Putting people in the lead
Last week Scope reported on the King’s Fund report into recovering from disasters, whose central finding was that successful recovery involves ensuring that community needs are met and acted on. That involves a power-shift whereby communities become central to policy-making and empowered to lead the changes required.
This is not as easy as it sounds and has profound implications for the public, voluntary and community sectors. It represents a direct challenge to the “doing unto others” mentality which is still part of the DNA of many charities and a prime motivator for policy-makers and politicians.
Most of all it requires the humility to redefine who we think of as experts, because it involves acknowledging that there are “experts through experience” as well as academics, professionals, idealists and those who set out to do good things.
There has been some shift towards this in recent years, which can be built upon and accelerated. For example in 2016 Disability Research on Independent Living and Learning (DRILL) was launched. This £5 million UK-wide project was the first piece of research anywhere in the world into how to help disabled people live independent lives to be led by those affected.
What seemed astonishing about this was that it had taken so long for work of this nature to be commissioned.
Joe Kenny, a blind person living in Belfast told Scope at the time: “I've been totally blind for 34 years now so I believe I'm entitled to consider myself as an expert in how it affects my life. I've always found it confusing that some academics, members of the medical profession and social care professionals seem to think they know more than me about this.”
Co-production is starting to gain traction. For instance service users and carers have been prominent in the Department of Health’s response to the Inquiry into Hyponatraemia Related Deaths. Their insights and experience have been just as welcome as anyone else’s – they are helping shape public policy.
Meaningful co-production is not a tick box exercise. It is the harnessing of a hitherto untapped source of expertise and empowers citizens, who are transformed from mere recipients of services to policy-makers. This is exactly how it should be given that we both pay for and use the health service.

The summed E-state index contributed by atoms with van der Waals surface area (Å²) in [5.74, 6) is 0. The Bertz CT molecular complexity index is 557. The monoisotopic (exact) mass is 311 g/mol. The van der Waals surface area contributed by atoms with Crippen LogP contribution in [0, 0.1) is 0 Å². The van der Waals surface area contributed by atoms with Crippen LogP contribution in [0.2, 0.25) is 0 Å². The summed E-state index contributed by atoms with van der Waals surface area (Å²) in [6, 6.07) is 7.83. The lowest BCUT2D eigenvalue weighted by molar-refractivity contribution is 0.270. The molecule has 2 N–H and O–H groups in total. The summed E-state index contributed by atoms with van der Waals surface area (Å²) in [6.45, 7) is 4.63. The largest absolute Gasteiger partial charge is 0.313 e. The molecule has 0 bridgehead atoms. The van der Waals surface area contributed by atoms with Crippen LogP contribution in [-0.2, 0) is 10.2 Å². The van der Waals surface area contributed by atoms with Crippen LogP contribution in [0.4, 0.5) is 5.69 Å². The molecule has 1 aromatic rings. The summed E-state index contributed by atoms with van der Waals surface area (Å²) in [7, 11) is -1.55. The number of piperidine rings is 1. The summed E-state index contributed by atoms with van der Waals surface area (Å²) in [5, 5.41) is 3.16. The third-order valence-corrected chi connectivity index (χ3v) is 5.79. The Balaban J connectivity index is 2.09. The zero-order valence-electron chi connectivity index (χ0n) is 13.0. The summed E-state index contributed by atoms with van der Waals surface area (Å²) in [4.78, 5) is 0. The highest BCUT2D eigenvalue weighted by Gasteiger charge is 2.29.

If co-production were to be embedded in all major policy making we would not just increase the chances that services that are provided are what we want and need, it would also increase our sense of collective ownership of them.
The National Community Lottery Fund adopts a similar philosophy to its funding. Its strategy People in the Lead is based on the belief that people and communities are best placed to solve their problems, take advantage of opportunities, and rise to challenges.
In practice this means that those who benefit from the funding have to be meaningfully involved in the development, design and delivery of the project.
This thinking can and should be extended both within the sector and by public bodies.
This process is already happening in Scotland. Here under the Community Empowerment Act councils have a legal obligation to engage with citizens on how they spend their money. This has led to the setting up of several Participatory Budget (PB) schemes. There are different variants, all sharing the same principle – that citizens themselves should decide how many is spent in their communities.
Empowering people in this way ensures that the real experts (people who live within a community and know what it needs) are in the lead and it also strengthens local democracy, encouraging citizenship and engagement.
In Northern Ireland Participatory Budgeting Works has a range of resources and offers training for communities and organisations wanting to get involved. Progress is being made but projects to date have been relatively small scale.
What is required next is for local authorities to pilot larger scale schemes to demonstrate trust and confidence in the communities that they serve.
It would also be logical for the National Lottery Communities Fund to fund PB schemes within communities – after all the process would deepen and strengthen its People in the Lead strategy.
Finally the time for Citizens Assemblies is upon us.
In Northern Ireland we have many important policy issues which are proving intractable for politicians. They range from health reform to education to disputes around cultural identity and dealing with the past.
Devolving all or some of these difficult issues directly to the people to deliberate can help resolve impasses.
This was clearly demonstrated in the Republic where the difficult and emotive issue of abortion law was considered by a Citizen’s Assembly. It’s deliberations ultimately led to a referendum and reform. Politicians did not see it as a threat but as a useful adjunct to their work.
We are currently living through a period when human freedoms are being sacrificed as a result of the pandemic. It is unlawful to go on holiday. We cannot meet up with relatives and friends, the basic rituals of life - weddings, funerals church services, sports events have been curtailed. The libertarian Boris Johnson has succeeded where Cromwell and his Puritans failed: pubs are closed and public gatherings suppressed.
It seems all the more appropriate that when we emerge we should seek to create a new social contract between citizens and the state and the givers and receivers of services on which we rely.
What it will take is for all of us in the public and voluntary sector who think we know what is best for others to show the humility, deference and respect to pause a while to ask them what works best for them.
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